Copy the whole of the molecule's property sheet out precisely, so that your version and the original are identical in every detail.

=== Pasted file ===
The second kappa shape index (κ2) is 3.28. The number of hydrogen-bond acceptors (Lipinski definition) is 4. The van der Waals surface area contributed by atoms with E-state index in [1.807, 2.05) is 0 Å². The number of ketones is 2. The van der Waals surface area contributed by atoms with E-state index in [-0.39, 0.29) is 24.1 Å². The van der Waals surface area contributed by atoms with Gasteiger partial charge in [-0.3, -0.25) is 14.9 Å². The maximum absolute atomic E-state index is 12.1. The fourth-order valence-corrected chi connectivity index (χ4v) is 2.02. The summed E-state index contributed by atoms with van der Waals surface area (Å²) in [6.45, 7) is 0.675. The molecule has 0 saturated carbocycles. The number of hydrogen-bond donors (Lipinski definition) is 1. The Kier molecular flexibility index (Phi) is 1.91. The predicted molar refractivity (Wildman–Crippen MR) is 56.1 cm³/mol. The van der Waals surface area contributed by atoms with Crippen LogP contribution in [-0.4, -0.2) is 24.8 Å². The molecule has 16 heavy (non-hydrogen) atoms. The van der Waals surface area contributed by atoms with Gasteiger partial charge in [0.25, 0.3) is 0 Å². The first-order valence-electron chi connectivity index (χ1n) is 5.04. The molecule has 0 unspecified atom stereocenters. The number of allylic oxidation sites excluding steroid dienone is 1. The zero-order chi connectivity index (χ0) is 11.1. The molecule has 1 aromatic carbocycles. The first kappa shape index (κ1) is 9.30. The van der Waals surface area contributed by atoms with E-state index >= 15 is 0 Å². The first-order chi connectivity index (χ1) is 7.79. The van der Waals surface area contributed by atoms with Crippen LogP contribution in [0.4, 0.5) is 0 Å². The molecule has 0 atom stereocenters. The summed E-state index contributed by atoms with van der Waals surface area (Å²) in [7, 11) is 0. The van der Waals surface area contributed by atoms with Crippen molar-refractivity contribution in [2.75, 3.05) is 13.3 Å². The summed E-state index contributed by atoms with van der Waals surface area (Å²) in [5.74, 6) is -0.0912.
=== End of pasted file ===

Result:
The second kappa shape index (κ2) is 3.28. The number of hydrogen-bond acceptors (Lipinski definition) is 4. The van der Waals surface area contributed by atoms with E-state index in [1.807, 2.05) is 0 Å². The number of ketones is 2. The van der Waals surface area contributed by atoms with E-state index in [-0.39, 0.29) is 24.1 Å². The van der Waals surface area contributed by atoms with Gasteiger partial charge in [-0.3, -0.25) is 14.9 Å². The maximum absolute atomic E-state index is 12.1. The fourth-order valence-corrected chi connectivity index (χ4v) is 2.02. The summed E-state index contributed by atoms with van der Waals surface area (Å²) in [6.45, 7) is 0.675. The molecule has 0 saturated carbocycles. The number of hydrogen-bond donors (Lipinski definition) is 1. The Kier molecular flexibility index (Phi) is 1.91. The predicted molar refractivity (Wildman–Crippen MR) is 56.1 cm³/mol. The van der Waals surface area contributed by atoms with Crippen LogP contribution in [-0.4, -0.2) is 24.8 Å². The molecule has 16 heavy (non-hydrogen) atoms. The van der Waals surface area contributed by atoms with Gasteiger partial charge in [0.25, 0.3) is 0 Å². The first-order valence-electron chi connectivity index (χ1n) is 5.04. The molecule has 0 unspecified atom stereocenters. The number of allylic oxidation sites excluding steroid dienone is 1. The zero-order chi connectivity index (χ0) is 11.1. The molecule has 1 aromatic carbocycles. The first kappa shape index (κ1) is 9.30. The van der Waals surface area contributed by atoms with E-state index >= 15 is 0 Å². The first-order chi connectivity index (χ1) is 7.79. The van der Waals surface area contributed by atoms with Crippen LogP contribution in [0.4, 0.5) is 0 Å². The molecule has 0 atom stereocenters. The summed E-state index contributed by atoms with van der Waals surface area (Å²) in [7, 11) is 0. The van der Waals surface area contributed by atoms with Crippen molar-refractivity contribution in [2.75, 3.05) is 13.3 Å². The summed E-state index contributed by atoms with van der Waals surface area (Å²) in [5.74, 6) is -0.0912.